What are Hours of Service (HOS)?

The Hours of Service final rule went into effect in December 2011 as a way for the Federal Motor Carrier Safety Administration (FMCSA) to monitor working hours of anyone operating a commercial motor vehicle or a CMV with a CDL in the United States. A CMV refers to any vehicle that is used as part of a business that operates in interstate commerce. Designed to eliminate accidents caused by driver fatigue, the ruling determines the maximum number of consecutive hours a commercial truck driver or other types of CMV operators can drive or work before taking a mandatory rest break.

Under the ELD mandate, a US regulation that went into effect in December 2017, operators of commercial motor vehicles are required to use electronic logging devices to track Hours of Service (HOS). Electronic logging devices, also known as electronic logbooks or e-logs, connect to a vehicle's engine and automatically record driving time, providing a reliable way to collect HOS data. They replace paper logs which were historically used in the trucking industry to record Hours of Service.

Anyone found to be in violation of the Hours of Service rules runs the risk of negatively impacting their carrier's safety rating or even being put out of service for a certain period of time.



What is the driving limit for CMV drivers?

The Hours of Service regulation limits the number of driving hours per day and the number of driving and working on-duty hours per week. Driving limit or cycle limit restrictions include:

14-hour shift limit

Drivers have a 14-hour window to drive a maximum of 11 hours and are required to take a 30-minute break every 8 hours. The 14-hour driving limit restricts drivers from driving any longer than the fourteenth consecutive hour on duty, after 10 hours off duty.

11-hour driving limit

A driver is limited to a maximum of 11 hours of driving after 10 consecutive hours off duty.

60/70-hour limit

The HOS rules cap driving time to 60 hours per 7-day period and a 70-hour time limit for a span of 8 days. This means drivers cannot continue to drive once they've reached 60/70 hours of on-duty time in 7/8 consecutive days.

34-hour restart

The 34-hour restart rule gives commercial motor vehicle drivers the opportunity to reset their 60-hour or 70-hour clocks back to zero. Drivers can take advantage of the rule at any time by taking at least 34 consecutive hours off duty or in a sleeper berth.



Rest breaks

Drivers are required to take a 30-minute rest break after continuously driving for 8 hours. Rest breaks can be logged as either off-duty time or can be taken as time in the sleeper berth at a truck stop or other rest area.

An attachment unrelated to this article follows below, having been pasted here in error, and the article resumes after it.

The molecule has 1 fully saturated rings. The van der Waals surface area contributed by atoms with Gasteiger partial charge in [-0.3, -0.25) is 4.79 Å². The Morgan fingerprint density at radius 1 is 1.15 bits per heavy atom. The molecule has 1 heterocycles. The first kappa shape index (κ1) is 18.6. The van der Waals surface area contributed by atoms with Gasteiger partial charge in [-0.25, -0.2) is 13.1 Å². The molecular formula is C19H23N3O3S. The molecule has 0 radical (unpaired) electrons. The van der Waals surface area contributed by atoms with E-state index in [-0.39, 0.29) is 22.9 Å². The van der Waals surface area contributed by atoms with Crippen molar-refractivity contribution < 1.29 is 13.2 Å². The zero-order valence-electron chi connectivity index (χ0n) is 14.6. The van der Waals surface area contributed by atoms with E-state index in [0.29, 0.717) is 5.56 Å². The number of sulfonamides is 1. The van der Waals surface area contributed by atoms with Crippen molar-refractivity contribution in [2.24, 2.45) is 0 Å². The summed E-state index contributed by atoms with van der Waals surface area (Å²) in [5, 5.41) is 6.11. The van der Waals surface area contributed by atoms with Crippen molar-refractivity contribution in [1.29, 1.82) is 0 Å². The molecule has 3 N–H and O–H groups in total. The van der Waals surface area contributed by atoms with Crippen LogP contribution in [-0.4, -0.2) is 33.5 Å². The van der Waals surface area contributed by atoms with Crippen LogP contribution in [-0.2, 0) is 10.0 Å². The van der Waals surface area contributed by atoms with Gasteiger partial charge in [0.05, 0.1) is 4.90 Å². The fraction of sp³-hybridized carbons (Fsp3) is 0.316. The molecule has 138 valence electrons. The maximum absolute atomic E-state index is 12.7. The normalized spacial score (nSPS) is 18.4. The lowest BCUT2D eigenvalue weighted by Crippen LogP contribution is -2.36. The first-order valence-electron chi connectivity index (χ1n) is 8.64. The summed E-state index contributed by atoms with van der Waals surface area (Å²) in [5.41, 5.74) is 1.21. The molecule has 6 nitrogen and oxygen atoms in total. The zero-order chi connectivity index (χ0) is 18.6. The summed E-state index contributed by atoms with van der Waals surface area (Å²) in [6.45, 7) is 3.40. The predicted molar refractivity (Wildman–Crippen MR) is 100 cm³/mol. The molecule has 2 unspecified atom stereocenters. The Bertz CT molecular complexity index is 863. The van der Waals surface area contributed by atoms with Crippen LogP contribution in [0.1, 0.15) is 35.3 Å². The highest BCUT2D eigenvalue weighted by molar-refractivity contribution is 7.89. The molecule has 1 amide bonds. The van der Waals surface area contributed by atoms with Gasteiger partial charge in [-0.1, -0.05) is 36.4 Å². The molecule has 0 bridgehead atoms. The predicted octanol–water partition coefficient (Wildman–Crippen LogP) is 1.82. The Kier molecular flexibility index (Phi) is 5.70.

Sleeper berth ruling

A sleeper berth refers to a cab in the back of a truck that includes a reclining seat or bed that drivers can use for rest while they're on the road. Drivers can use the time spent in the sleeper berth to count towards their mandatory rest-limits or their off-duty time.

The driver can spend 10 consecutive hours of off-duty time in their sleeper berth to meet rest-break requirements or extend a 14-hour on-duty period if they’re using the split sleeper rule. Furthermore, a driver can use the ‘split sleeper berth provision’ to split their time, as long as they spend a total of at least 8 hours in the sleeper berth and if each of the two work periods lasts at least 2 hours.

Who is subject to Hours of Service rules?

The Hours of Service regulation applies to any commercial motor vehicle operator in the United States. A commercial motor vehicle, outside of belonging to a company or corporation, is defined as any vehicle that satisfies one of the following conditions:

  • Weighs (including any load) 10,001 lbs or more
  • Transports hazardous materials (property-carrying vehicle) in a quantity requiring a hazardous material placard
  • Transports 16 or more passengers (passenger-carrying vehicle), including the driver, without compensation
  • Transports 9 or more passengers (passenger-carrying vehicle), including the driver, for compensation


How to avoid Hours of Service penalties

HOS regulations are strictly enforced by the Department of Transportation (DOT), but there are a number of ways to satisfy the ruling's requirements and even certain instances when a driver is exempt.

100 air-mile short-haul exemption

Under the 100 air-mile short-haul exemption, the 14-hour driving window is extended to 16 hours. Any driver who falls within a 100 air-mile driving radius can extend one 14-hour driving window per week to a 16-hour shift.

Electronic logging device (ELD) solutions

The best way to prevent Hours of Service violations is to use an ELD compliance solution.

Samsara's electronic logging device is an FMCSA-approved ELD that connects to the engine's OBD port and automatically collects vehicle data throughout the day. This, combined with the HOS electronic log book in the Samsara driver app, provides fleets with an accurate and complete read of their compliance. Whether you're an owner-operator or a fleet manager, Samsara can help your business gain visibility into your driver's hours of service.

Through the Samsara dashboard, compliance managers can review the Hours of Service report to see drivers' real-time driving status, the amount of time until their rest break, and the number of hours left in their driving period. This report will automatically flag any driver approaching an Hours of Service violation.

To keep your fleet compliant and avoid ELD violations, it's important to stay up to date on current ELD news and announcements. To help, we've compiled the latest news to keep you informed on the most recent ELD insights in the trucking industry.



Learn more about Samsara's ELD compliance solution